Tips For Eating Vegetarian in College

A new semester has begun and with it, meeting up and socializing with your friends in the cafeteria. But if you’re a vegetarian like me, you might be having a hard time finding food to eat in the dining halls. Sure, during the tours they probably promised that you would have lots of options to choose from, but now you’re stuck with a meal plan and nothing to use it on. College is stressful enough without worrying about what you’re going to eat. But never fear, you don’t have to spend your college career explaining to your friends that you didn’t gain the Freshman 15 because you literally had nothing to eat. Here are some of my tips for managing your meatless lifestyle while at school.


1.Talk to the head of food services

Whether it’s through an email or a face-to-face conversation, let the head of the department know about your vegetarian lifestyle and what can be done to improve your dining hall experience. You’re paying a lot of money to your college (and probably also for that meal plan) and it’s his/her job to provide you with the best experience possible.


2.Make friends with other vegetarians/vegans

It’s always better to suffer together rather than alone, and your meat-eating friends just can’t relate the same way. Some colleges have vegetarian/vegan clubs where you can meet other people following that lifestyle, so if yours does there’s no harm in joining. If not, I’ve found that vegetarians tend to gravitate towards one another so if you spend enough time in the dining hall you’ll inevitably end up meeting someone who looks just as miserable as you.



3.Buy a microwave or hot plate for your dorm room

Most underclassmen college dorms don’t have kitchens easily accessible so your ability to cook will be limited. If your college allows it, a microwave or hot plate can save your life when you need to eat a quick, hot meal like ramen or oatmeal. Sites like Buzzfeed have collections of microwave recipes for college students so you don’t have to rely on the school’s food.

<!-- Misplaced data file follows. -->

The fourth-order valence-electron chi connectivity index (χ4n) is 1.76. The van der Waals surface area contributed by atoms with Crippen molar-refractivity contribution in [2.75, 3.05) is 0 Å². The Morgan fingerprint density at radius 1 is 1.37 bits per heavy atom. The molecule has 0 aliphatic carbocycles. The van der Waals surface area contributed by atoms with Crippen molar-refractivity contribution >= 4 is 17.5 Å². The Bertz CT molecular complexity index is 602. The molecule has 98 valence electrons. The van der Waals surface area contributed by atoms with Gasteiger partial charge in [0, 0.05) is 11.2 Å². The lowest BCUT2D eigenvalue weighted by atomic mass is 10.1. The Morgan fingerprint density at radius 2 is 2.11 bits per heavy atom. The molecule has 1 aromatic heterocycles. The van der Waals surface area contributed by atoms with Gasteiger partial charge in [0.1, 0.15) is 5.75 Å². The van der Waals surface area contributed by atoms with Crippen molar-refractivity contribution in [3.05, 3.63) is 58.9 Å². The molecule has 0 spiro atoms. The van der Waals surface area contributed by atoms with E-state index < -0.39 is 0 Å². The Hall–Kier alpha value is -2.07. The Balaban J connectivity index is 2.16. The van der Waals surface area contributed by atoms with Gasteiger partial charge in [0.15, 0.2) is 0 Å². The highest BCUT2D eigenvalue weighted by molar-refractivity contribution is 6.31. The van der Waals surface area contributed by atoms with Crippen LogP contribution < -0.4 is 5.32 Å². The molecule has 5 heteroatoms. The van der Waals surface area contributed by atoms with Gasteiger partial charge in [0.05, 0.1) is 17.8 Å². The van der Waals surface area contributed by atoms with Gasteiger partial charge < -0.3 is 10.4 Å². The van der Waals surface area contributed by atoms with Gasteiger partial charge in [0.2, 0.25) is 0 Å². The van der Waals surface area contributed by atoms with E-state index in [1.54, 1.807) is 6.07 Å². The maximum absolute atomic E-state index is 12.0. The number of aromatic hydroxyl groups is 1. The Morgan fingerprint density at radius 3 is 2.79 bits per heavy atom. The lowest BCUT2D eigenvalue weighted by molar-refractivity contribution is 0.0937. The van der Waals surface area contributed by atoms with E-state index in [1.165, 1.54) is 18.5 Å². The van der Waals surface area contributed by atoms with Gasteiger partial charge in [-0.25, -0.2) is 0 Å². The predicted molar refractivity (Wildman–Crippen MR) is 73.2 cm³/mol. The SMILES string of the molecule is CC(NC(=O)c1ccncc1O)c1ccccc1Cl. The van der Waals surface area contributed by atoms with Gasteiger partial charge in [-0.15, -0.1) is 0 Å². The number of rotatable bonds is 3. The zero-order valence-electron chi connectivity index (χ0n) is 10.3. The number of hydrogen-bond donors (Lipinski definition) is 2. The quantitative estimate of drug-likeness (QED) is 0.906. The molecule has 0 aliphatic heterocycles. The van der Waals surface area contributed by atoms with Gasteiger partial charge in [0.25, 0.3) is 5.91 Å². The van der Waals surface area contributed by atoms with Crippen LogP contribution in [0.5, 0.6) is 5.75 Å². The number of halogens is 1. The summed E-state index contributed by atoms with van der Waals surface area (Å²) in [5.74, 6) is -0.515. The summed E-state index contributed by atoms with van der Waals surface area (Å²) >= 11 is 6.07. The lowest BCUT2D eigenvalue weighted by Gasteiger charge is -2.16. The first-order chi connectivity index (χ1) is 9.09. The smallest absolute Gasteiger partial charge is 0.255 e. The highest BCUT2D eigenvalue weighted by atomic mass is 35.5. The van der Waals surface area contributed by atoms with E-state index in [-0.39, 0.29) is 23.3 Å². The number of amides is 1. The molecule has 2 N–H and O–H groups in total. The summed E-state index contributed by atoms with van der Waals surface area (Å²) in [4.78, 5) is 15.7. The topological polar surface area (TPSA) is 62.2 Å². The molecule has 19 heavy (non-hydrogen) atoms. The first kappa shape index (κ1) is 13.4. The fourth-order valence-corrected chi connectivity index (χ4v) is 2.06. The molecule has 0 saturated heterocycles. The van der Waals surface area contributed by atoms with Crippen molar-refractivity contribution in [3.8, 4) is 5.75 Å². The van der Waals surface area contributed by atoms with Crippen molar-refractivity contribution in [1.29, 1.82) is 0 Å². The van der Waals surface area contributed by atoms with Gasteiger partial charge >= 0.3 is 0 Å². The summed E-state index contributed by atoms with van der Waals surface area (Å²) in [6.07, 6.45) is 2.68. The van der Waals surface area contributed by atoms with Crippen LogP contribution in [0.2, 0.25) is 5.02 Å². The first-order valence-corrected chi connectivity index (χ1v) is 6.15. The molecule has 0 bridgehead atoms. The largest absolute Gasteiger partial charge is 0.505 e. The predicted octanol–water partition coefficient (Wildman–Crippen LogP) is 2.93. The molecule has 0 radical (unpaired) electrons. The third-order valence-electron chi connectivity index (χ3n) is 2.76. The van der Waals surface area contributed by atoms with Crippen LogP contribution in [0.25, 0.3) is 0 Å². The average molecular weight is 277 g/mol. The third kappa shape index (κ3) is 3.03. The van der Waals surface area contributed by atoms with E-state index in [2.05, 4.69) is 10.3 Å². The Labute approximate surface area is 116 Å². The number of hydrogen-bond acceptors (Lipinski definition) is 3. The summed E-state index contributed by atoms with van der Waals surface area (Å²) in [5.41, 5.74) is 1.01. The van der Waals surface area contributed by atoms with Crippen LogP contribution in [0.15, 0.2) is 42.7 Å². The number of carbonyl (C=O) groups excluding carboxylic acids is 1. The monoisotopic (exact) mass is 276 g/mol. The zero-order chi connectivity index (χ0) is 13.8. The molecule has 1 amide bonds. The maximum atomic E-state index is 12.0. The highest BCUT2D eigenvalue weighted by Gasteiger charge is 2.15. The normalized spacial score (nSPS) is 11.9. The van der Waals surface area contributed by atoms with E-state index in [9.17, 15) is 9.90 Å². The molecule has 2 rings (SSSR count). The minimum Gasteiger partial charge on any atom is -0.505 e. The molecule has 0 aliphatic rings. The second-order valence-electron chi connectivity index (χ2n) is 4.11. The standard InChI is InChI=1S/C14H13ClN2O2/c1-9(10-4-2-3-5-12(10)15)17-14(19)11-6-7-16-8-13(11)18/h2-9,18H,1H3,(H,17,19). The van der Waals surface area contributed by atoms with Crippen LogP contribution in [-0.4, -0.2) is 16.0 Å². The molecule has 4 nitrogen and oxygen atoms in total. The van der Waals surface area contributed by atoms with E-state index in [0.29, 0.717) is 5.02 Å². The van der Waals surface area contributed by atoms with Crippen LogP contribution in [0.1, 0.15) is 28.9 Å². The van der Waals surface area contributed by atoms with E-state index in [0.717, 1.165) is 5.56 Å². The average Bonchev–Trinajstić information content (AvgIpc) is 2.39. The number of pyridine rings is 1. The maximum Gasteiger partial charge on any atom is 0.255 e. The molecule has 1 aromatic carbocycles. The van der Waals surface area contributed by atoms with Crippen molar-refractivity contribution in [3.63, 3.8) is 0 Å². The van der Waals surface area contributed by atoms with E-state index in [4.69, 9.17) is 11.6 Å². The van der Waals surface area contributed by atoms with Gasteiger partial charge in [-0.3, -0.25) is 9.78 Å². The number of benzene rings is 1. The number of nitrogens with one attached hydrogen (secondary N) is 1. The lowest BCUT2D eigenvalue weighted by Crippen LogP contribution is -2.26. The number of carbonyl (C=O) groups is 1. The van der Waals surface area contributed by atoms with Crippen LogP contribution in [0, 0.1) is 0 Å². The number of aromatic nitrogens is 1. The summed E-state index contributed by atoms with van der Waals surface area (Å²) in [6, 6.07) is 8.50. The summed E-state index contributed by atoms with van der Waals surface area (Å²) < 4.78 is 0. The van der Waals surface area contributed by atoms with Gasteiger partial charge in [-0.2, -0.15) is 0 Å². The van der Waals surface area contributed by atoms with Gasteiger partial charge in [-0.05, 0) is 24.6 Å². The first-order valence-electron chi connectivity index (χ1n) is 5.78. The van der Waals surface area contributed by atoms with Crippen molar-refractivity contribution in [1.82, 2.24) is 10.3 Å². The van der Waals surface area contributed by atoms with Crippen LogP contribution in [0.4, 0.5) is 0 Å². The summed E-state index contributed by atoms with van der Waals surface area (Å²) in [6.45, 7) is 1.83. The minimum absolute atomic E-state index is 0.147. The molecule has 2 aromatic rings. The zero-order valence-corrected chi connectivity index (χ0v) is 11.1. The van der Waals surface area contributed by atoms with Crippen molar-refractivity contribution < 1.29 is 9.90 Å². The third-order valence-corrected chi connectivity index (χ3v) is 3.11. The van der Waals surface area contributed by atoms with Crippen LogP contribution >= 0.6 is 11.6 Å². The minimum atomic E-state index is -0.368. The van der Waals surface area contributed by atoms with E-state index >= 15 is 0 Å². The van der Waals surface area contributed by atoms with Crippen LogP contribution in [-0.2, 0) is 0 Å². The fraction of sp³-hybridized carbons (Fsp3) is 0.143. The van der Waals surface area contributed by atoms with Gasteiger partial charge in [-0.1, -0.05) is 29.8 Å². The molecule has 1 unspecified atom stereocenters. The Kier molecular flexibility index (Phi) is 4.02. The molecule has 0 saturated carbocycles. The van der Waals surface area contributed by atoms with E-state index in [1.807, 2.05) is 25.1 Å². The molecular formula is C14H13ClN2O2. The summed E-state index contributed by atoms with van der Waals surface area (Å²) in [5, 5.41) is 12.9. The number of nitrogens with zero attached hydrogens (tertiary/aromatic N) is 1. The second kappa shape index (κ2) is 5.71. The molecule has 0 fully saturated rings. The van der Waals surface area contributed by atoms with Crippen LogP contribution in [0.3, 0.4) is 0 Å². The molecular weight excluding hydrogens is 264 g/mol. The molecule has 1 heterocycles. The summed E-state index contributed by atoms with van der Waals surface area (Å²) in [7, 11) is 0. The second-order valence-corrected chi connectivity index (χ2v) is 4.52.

4.See if your school has a menu so you can plan your meals 

My school has an online menu where you can check out what meals they’ll be serving everyday, so I can plan out when I should use my meal swipe. I’ll make plans with my friends based on which days have the most vegetarian options, so I’m not stuck watching my friends eat three plates of food while I eat my salad. 


5.Live off of side dishes

At the University of Scranton, the dining hall is buffet-style and has multiple stations that each serve a different meal. There’s a pasta station, a grill, a gluten free station, etc. Even when the main meal is a meat dish, often the sides are vegetarian friendly, so I can go from station to station and just ask for the side dishes. 


6.Eat out/order takeout

Let’s be honest, college food isn’t great, even for the people who can eat it. If you have the funds, going out once a week or so gives you something to look forward to after a week filled with essays and assigned readings, and an excuse to look cute after wearing the same pair of leggings for a week. Too tired or not in the mood? Invite some friends over and eat takeout while you watch the Bachelor together. 

(Extra tip! Thai restaurants are typically very vegetarian/vegan friendly, pretty cheap, and healthier than pizza) 


7.Depend on the trusty salad bar

I know you don’t want to perpetuate the stereotype that vegetarians only eat salad, but when push comes to shove and you’re starving, those veggies start looking pretty good. Luckily for us vegetarians, the salad bar is always there to have your back.